The enzymes that make copies of the DNA or RNA genomes of viruses – nucleic acid polymerases – can be placedÂ into two broad categories depending on whether or not they require a primer, a short piece of DNA or RNA, to get going. The structure of the primer-independent RNA polymerase of hepatitis C virus reveals how a priming platform is built into the enzyme.
The requirement for a primer in the initiation step of nucleic acid synthesis varies among the different classes of polymerases. All DNA polymerases are primer-dependent enzymes, while DNA-dependent RNA polymerases initiate RNA synthesis de novo – without a primer. Some RNA-dependent RNA polymerases can also initiate RNA synthesis without a primer: the enzyme begins by addingÂ the first base complementary to the template RNA (illustrated). Other RNA-dependent RNA polymerases require a primer to initiate synthesis. Examples shown on the illustration include the protein-linkedÂ primer of picornaviruses, which consists of the protein VPg covalently attached to two U residues. The primer for influenza virus mRNA synthesis is aÂ cappedÂ oligonucleotide 12-14 bases in length that is cleaved from the 5â€² end of cellular mRNA.
The structure of the RNA-dependent RNA polymerase of hepatitis C virus reveals how a primer-independent RNA polymerase positions the first nucleotide on the RNA template. This process is illustrated below. With the RNA template (dark green) in the active site of the enzyme (panel A), a short beta-loop (brown) provides a platform on which the first complementary nucleotide (light green) isÂ added to the template. The second nucleotide is then added (panel B), producing a dinucleotide primer for RNA synthesis. At this point nothing further can happen becauseÂ Â the priming platform blocks the exit of the RNA product from the enzyme (panel B). The solution to this problem is that the polymeraseÂ undergoes a conformational change that moves the priming platformÂ out of the way and allows the newly synthesized complementary RNA (panel C, light green) to exit as the enzyme moves along the template strand.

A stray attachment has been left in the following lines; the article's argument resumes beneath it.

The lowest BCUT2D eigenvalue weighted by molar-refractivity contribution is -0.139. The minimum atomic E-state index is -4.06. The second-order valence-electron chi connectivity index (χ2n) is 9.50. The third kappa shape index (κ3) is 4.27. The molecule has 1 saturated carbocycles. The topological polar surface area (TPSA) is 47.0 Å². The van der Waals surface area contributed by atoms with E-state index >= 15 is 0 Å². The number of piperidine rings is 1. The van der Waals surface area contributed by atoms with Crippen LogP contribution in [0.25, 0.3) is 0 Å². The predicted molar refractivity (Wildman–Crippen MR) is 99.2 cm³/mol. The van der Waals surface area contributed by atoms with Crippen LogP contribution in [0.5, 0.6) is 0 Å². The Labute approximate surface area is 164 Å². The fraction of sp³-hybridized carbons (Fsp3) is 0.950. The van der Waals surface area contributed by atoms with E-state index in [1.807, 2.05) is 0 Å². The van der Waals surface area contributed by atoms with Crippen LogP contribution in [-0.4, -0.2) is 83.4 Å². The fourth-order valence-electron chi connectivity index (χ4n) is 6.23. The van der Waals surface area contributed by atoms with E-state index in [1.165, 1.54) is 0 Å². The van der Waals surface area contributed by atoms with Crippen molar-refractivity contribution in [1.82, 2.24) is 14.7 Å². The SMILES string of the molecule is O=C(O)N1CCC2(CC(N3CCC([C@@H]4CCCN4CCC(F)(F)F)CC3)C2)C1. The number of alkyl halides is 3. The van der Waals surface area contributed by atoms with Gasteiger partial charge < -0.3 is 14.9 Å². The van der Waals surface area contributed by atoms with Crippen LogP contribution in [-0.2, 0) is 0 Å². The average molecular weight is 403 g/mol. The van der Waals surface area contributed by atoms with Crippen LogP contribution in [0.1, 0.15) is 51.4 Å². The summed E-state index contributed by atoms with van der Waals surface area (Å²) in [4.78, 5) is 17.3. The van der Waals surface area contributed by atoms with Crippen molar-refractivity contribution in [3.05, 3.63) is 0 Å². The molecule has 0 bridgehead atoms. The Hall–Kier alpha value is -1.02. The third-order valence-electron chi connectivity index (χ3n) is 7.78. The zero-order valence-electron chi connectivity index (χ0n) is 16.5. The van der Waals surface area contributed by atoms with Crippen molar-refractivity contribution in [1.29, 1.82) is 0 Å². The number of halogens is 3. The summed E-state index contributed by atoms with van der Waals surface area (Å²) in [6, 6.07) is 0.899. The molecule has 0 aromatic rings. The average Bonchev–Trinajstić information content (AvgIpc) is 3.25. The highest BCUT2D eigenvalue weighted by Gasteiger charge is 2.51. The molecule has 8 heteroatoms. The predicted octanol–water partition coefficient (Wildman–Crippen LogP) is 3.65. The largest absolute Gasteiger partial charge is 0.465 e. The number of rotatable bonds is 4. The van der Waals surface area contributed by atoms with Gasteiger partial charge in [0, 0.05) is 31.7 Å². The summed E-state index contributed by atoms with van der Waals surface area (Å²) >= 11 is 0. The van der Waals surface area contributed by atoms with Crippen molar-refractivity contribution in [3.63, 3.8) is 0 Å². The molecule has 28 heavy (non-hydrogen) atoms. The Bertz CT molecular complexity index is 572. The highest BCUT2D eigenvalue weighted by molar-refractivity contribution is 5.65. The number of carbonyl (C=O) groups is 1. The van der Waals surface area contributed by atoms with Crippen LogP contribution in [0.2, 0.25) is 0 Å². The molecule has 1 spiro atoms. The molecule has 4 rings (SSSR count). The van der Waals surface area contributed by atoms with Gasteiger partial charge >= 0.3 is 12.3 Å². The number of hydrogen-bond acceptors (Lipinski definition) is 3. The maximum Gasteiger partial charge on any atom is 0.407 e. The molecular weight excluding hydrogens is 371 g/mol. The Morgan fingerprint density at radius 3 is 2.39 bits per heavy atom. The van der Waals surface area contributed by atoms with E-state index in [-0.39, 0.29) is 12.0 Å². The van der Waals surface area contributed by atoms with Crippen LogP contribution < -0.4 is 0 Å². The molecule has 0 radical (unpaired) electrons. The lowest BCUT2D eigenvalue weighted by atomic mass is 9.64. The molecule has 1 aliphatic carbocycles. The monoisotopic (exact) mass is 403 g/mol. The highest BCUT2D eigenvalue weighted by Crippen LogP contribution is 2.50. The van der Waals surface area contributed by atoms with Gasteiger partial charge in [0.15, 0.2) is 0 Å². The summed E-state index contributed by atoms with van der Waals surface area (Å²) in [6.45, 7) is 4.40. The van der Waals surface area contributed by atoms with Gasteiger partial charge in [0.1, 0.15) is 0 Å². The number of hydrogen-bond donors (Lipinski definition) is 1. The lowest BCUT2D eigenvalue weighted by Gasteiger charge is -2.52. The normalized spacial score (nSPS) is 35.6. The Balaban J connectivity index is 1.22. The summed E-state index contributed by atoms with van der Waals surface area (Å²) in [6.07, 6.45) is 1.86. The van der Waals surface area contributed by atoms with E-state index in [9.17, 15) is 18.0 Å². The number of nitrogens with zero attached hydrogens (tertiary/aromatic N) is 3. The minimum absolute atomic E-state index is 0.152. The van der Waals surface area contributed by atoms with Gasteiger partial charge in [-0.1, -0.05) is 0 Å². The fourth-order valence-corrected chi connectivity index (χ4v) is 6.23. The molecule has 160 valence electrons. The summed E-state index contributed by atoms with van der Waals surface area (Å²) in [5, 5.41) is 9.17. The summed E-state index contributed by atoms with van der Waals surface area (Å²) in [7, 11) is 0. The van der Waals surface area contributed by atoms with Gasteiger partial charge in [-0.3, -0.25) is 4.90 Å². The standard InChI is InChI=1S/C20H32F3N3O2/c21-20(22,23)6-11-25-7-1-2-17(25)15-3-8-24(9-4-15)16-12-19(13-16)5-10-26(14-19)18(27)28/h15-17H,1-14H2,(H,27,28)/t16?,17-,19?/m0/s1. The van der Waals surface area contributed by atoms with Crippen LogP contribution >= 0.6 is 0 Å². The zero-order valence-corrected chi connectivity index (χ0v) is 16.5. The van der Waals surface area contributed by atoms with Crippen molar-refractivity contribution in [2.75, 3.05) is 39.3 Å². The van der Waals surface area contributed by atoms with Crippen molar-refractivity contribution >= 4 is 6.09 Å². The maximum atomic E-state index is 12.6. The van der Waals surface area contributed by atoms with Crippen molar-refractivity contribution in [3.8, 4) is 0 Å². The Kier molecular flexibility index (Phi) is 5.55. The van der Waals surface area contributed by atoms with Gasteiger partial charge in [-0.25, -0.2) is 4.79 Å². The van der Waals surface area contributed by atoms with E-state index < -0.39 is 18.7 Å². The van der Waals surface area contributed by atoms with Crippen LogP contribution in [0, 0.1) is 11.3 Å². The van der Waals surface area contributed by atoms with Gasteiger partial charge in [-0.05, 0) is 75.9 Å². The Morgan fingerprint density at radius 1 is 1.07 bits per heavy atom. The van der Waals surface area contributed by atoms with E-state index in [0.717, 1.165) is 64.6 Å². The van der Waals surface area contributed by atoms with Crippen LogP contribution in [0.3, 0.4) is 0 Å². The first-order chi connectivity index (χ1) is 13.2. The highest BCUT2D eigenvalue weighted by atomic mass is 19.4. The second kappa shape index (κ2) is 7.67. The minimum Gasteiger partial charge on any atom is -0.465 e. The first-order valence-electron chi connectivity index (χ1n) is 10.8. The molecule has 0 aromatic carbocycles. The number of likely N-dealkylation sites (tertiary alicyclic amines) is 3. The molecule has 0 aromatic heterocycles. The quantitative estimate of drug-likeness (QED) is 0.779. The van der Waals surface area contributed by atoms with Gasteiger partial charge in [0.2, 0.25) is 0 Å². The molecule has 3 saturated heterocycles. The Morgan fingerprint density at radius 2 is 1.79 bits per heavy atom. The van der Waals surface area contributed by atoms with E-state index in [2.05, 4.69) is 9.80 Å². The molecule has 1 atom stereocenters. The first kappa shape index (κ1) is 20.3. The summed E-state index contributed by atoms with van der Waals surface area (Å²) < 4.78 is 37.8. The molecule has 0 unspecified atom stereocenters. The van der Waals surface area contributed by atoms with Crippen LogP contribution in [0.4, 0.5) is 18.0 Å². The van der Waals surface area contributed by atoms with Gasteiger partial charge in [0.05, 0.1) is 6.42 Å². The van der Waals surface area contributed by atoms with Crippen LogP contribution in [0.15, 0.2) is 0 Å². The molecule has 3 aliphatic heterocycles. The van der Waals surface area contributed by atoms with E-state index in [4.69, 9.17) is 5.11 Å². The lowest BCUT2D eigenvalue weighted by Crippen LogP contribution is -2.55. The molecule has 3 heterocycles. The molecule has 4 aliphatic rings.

The structure of the RNA polymerase of hepatitis C virus reveals that it is not really a primer-independent enzyme:Â a dinucleotide primer is synthesized by the polymerase using a protein platform in the active site. Such protein platforms also appear to be involved in the priming of RNA synthesis by other flaviviruses (dengue and West Nile viruses),Â influenza virusÂ (genome RNA synthesis is primer independent),Â reovirus, and bacteriophage phi6. PerhapsÂ all viral RNA-dependent RNA polymerases are dependent on such priming platforms to initiate RNA synthesis.
From the structures it also looks like these platforms (both Hep C and Phi6) have tyrsoines which point towards the active site of the polymerase. In these cases they stack with the first base of the nascent chain but the OH group of the tyrosine is very close to the active site. It begs the question is has VPg based protein priming evolved from this system (or vise versa)?
PS I don’t know enough about the topic to know if I am stating the obvious here.
I see what you mean (Fig. 1B, C in the paper). Your idea is reasonable, although I don’t know how a part of the pol would become a protein primer. Good idea though.